McGregor  JA, French  JI, Jones  W,  et al.  Bacterial vaginosis is associated with prematurity and vaginal fluid mucinase and sialidase: results of a controlled trial of topical clindamycin cream.   Am J Obstet Gynecol. 1994;170(4):1048-1059. doi:10.1016/S0002-9378(94)70098-2PubMedGoogle ScholarCrossref
45.
Hauth  JC, Goldenberg  RL, Andrews  WW, DuBard  MB, Copper  RL.  Reduced incidence of preterm delivery with metronidazole and erythromycin in women with bacterial vaginosis.   N Engl J Med. 1995;333(26):1732-1736. doi:10.1056/NEJM199512283332603PubMedGoogle ScholarCrossref
46.
Morales  WJ, Schorr  S, Albritton  J.  Effect of metronidazole in patients with preterm birth in preceding pregnancy and bacterial vaginosis: a placebo-controlled, double-blind study.   Am J Obstet Gynecol. 1994;171(2):345-347. doi:10.1016/S0002-9378(94)70033-8PubMedGoogle ScholarCrossref
47.
Vermeulen  GM, Bruinse  HW.  Prophylactic administration of clindamycin 2% vaginal cream to reduce the incidence of spontaneous preterm birth in women with an increased recurrence risk: a randomised placebo-controlled double-blind trial.   Br J Obstet Gynaecol. 1999;106(7):652-657. doi:10.1111/j.1471-0528.1999.tb08363.xPubMedGoogle ScholarCrossref
48.
Committee on Practice Bulletins—Obstetrics, The American College of Obstetricians and Gynecologists.  Practice bulletin no. 130: prediction and prevention of preterm birth.   Obstet Gynecol. 2012;120(4):964-973. doi:10.1097/AOG.0b013e3182723b1bPubMedGoogle ScholarCrossref
49.
Workowski  KA, Bolan  GA; Centers for Disease Control and Prevention.  Sexually transmitted diseases treatment guidelines, 2015.   MMWR Recomm Rep. 2015;64(RR-03):1-137.PubMedGoogle Scholar
50.
Clinical preventive service recommendation: bacterial vaginosis. American Academy of Physicians. Accessed September 18, 2019. https://www.aafp.org/patient-care/clinical-recommendations/all/bacterial-vaginosis.html
US Preventive Services Task Force
Recommendation Statement
April 7, 2020

Screening for Bacterial Vaginosis in Pregnant Persons to Prevent Preterm Delivery: US Preventive Services Task Force Recommendation Statement

US Preventive Services Task Force
JAMA. 2020;323(13):1286-1292. doi:10.1001/jama.2020.2684
Abstract

Importance  Bacterial vaginosis is common and is caused by a disruption of the microbiological environment in the lower genital tract. In the US, reported prevalence of bacterial vaginosis among pregnant women ranges from 5.8% to 19.3% and is higher in some races/ethnicities. Bacterial vaginosis during pregnancy has been associated with adverse obstetrical outcomes including preterm delivery, early miscarriage, postpartum endometritis, and low birth weight.

Objective  To update its 2008 recommendation, the USPSTF commissioned a review of the evidence on the accuracy of screening and the benefits and harms of screening for and treatment of bacterial vaginosis in asymptomatic pregnant persons to prevent preterm delivery.

Population  This recommendation applies to pregnant persons without symptoms of bacterial vaginosis.

Evidence Assessment  The USPSTF concludes with moderate certainty that screening for asymptomatic bacterial vaginosis in pregnant persons not at increased risk for preterm delivery has no net benefit in preventing preterm delivery. The USPSTF concludes that for pregnant persons at increased risk for preterm delivery, the evidence is conflicting and insufficient, and the balance of benefits and harms cannot be determined.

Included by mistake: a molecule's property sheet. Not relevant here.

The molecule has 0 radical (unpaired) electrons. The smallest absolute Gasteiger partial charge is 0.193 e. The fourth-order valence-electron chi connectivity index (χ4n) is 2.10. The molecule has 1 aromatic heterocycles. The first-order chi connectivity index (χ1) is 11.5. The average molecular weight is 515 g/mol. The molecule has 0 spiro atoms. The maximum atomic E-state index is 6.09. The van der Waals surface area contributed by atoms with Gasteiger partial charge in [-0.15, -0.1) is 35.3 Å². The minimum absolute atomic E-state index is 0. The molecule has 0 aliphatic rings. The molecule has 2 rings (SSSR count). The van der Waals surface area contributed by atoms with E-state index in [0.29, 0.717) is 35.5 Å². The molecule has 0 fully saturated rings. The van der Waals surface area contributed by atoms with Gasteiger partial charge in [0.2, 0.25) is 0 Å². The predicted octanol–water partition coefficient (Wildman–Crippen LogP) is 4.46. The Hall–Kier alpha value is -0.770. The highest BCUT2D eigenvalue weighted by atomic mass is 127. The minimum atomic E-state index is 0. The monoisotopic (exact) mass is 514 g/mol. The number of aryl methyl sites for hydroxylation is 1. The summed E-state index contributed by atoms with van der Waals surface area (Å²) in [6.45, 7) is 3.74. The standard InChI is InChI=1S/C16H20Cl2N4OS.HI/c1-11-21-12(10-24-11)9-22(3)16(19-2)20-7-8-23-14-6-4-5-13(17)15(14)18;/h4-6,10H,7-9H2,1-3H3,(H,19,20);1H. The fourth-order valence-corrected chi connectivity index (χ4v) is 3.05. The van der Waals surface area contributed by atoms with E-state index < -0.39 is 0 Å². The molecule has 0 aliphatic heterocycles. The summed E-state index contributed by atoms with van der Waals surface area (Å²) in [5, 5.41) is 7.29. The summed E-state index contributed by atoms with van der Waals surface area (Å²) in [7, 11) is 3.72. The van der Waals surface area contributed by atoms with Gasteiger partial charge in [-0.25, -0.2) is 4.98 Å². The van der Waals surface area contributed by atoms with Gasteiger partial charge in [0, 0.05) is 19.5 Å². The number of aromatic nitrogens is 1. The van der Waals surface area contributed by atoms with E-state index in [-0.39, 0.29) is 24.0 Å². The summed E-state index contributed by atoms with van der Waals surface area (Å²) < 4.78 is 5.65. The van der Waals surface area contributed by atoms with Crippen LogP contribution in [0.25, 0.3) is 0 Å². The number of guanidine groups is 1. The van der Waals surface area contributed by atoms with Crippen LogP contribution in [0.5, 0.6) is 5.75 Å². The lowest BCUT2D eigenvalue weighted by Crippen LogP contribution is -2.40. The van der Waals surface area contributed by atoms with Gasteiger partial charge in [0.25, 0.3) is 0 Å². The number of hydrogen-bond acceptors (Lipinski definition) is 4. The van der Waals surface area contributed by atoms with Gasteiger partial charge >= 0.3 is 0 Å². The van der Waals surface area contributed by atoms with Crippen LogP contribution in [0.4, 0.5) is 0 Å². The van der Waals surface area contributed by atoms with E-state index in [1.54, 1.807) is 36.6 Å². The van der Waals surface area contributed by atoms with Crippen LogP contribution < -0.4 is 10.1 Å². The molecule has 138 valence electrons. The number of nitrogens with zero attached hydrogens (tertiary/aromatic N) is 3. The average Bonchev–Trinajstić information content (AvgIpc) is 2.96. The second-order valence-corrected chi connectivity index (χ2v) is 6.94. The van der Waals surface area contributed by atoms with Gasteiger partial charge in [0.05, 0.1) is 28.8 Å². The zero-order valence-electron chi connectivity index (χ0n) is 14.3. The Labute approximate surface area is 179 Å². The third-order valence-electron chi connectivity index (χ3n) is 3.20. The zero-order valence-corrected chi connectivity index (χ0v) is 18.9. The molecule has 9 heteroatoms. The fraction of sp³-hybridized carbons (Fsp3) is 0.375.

Conclusions and Recommendation  The USPSTF recommends against screening for bacterial vaginosis in pregnant persons not at increased risk for preterm delivery. (D recommendation) The USPSTF concludes that the current evidence is insufficient to assess the balance of benefits and harms of screening for bacterial vaginosis in pregnant persons at increased risk for preterm delivery. (I statement)

Summary of Recommendations
Introduction

Quiz Ref IDBacterial vaginosis is common and is caused by a disruption of the microbiological environment in the lower genital tract. In the US, reported prevalence of bacterial vaginosis among pregnant women ranges from 5.8% to 19.3% and is higher in some races/ethnicities.1 Bacterial vaginosis during pregnancy has been associated with adverse obstetrical outcomes including preterm delivery,2 early miscarriage,3 postpartum endometritis,4 and low birth weight.5 Bacterial vaginosis is often asymptomatic, can resolve spontaneously, and recurs often, with or without treatment.6 Most clinicians treat symptomatic bacterial vaginosis in pregnancy. The current recommendation statement focuses on screening for asymptomatic bacterial vaginosis in pregnancy.

In the US, approximately 10% of live births are preterm (born prior to 37 weeks’ gestation).7 Preterm birth is associated with serious complications, including major intraventricular hemorrhage, acute respiratory illnesses, and sepsis.7-10 Approximately two-thirds of all infant deaths in the US occur among infants born preterm.8 The frequency and severity of adverse outcomes from preterm delivery are higher with earlier gestational age.

Assessment of Magnitude of Net Benefit

Quiz Ref IDThe US Preventive Services Task Force (USPSTF) concludes with moderate certainty that screening for asymptomatic bacterial vaginosis in pregnant persons not at increased risk for preterm delivery has no net benefit in preventing preterm delivery.

Quiz Ref IDThe USPSTF concludes that for pregnant persons at increased risk for preterm delivery, the evidence is insufficient and conflicting, and the balance of benefits and harms cannot be determined.

See the Figure and Table for more information on the USPSTF recommendation rationale and assessment. For more details on the methods the USPSTF uses to determine the net benefit, see the USPSTF Procedure Manual.11